Here’s what you need to know about them.
Many individuals who go to live in an assisted living facility such as a nursing home enter with medical conditions they have already been living with. However, some medical conditions can arise after an elderly individual is placed to live in a long-term care facility. It is important to understand what types of conditions your loved one is susceptible to and how to prevent them from developing these unhealthy conditions. Although there are several conditions you need to become aware of, today we are focusing on one in particular that is common among many nursing home residents, and that is bedsores.
What are bedsores and what causes them to develop?
A bed sore is an injury to the skin as well as underlying tissue that is caused by prolonged pressure being placed on an area of the body[Source: Mayo Clinic]. Bedsores will usually develop on bony areas such as the heels, ankles, hips, and tailbone. A person who is more at risk of developing a bedsore is someone who is limited in mobility and often struggles to change positions. Bedsores are common in nursing home residents who aren’t provided with the help they need to actually get out of bed, change positions, or make some type of adjustments just so the pressure can shift from one area of the body to another.
Bedsores are caused by various things which include:
- Pressure. When constant pressure is placed on any part of the body, it can reduce the blood flow to the tissues. Without a steady blood flow, less oxygen and nutrients are delivered to the tissues. And without these essential nutrients, the Mayo Clinic says the skin and nearby tissues become damaged and eventually die. When someone is immobile or limited in how much they can move, the pressure tends to build in areas that are less padded with fat, hence the reason bedsores develop in areas such as the hips, tailbone, spine, etc.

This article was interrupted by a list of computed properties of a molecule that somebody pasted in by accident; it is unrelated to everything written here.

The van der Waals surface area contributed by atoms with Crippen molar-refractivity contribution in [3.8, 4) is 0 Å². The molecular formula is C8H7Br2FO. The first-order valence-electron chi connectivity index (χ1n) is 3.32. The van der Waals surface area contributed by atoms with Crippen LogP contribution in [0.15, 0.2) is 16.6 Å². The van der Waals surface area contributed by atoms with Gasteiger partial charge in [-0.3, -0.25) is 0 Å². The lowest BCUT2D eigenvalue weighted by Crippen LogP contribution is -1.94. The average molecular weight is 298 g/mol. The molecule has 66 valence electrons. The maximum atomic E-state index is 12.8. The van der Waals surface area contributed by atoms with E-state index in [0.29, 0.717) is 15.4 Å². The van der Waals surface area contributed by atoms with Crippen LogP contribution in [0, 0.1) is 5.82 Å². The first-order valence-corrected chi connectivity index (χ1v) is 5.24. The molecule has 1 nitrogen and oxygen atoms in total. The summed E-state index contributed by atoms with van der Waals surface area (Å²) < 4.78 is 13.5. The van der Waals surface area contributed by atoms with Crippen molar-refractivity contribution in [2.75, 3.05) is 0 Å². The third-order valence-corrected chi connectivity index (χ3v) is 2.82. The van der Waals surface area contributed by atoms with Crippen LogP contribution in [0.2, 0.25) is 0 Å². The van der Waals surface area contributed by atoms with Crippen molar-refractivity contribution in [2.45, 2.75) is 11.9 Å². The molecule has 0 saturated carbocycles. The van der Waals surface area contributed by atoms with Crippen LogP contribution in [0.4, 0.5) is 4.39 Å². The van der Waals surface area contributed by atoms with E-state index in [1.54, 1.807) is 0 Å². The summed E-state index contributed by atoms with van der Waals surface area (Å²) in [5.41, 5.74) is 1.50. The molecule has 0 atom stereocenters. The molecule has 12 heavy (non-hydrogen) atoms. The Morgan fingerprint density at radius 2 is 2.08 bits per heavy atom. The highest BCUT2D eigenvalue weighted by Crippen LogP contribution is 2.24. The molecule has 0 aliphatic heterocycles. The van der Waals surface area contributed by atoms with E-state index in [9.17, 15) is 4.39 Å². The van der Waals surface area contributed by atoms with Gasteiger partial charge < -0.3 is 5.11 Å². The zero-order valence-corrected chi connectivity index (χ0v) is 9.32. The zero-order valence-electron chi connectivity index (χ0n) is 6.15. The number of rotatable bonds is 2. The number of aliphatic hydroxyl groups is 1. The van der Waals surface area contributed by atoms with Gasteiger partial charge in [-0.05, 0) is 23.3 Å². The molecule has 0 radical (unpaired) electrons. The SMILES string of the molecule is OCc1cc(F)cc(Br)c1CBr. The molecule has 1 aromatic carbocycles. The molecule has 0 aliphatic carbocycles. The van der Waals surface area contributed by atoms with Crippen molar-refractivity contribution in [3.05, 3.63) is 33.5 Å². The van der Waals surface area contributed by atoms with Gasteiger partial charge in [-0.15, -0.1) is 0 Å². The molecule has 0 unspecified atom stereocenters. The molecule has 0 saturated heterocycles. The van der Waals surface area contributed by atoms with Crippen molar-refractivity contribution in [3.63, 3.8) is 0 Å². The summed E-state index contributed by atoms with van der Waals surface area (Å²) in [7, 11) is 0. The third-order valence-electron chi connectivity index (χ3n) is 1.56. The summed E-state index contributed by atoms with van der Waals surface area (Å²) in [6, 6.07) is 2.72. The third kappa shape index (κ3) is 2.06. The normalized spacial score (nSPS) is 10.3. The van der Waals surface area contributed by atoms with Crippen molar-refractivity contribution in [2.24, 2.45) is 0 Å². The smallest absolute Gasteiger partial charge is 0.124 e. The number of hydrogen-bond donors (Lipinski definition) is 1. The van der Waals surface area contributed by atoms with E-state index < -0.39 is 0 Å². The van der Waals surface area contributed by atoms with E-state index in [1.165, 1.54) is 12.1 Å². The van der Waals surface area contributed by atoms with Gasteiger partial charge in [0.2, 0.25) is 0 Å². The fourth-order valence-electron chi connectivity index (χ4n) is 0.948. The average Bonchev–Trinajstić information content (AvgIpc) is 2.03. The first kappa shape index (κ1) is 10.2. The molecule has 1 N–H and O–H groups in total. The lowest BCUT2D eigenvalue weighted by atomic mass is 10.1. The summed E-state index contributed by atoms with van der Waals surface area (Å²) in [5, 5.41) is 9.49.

- Friction. When the skin is rubbed against clothing or bedding it can cause the skin to become more fragile and vulnerable to injury.
- Shear. The Mayo Clinic says “shear occurs when two surfaces move in the opposite direction.” For instance, if a person’s bed is elevated near their head, they may slide down and when the tailbone moves down, the skin over it might stay in place which would cause it to pull in the opposite direction.
While bedsores can develop at a rapid rate, residents generally get them when they are placed in the
same positions for extended periods of time. And if you have a loved one living in a nursing home facility in Louisville, KY or any other city, it is important for you to understand how serious bedsores can be if it is not treated promptly and effectively. The fact is, there are certain things staff members at these facilities should be doing to ensure a resident who requires assistance with moving doesn’t develop a bedsore.
Aside from shifting their position to getting them up and walking each and every day, bedsores are also linked to poor nutrition and hydration. In order to maintain healthy skin and avoid the breakdown of tissues, people need adequate amounts of fluids, calories, protein, vitamins, and minerals in their diet. And if a resident isn’t being given this in their meals or the treating nurse doesn’t ensure they eat, they could be losing out on these essential things that ultimately will increase the chance of a bedsore developing.
So, as a family member or friend of someone living in a nursing home, be sure you check on them regularly and confirm that they are being fed properly and are being given the opportunity to move about the facility frequently. If you suspect they are being neglected or mistreated, report your suspicions to the head nurse or consider contacting a Louisville, KY nursing home abuse lawyer. The attorneys at Murphy & Associates PLCin Louisville, KY are highlight qualified and can provide you with some suggestions on how to handle the matter. You will also want to consider removing them from the facility to ensure they are not subjected to any more abuse or neglect.
You can reach Murphy & Associates PLC at:
513 South Second Street
Louisville, KY 40202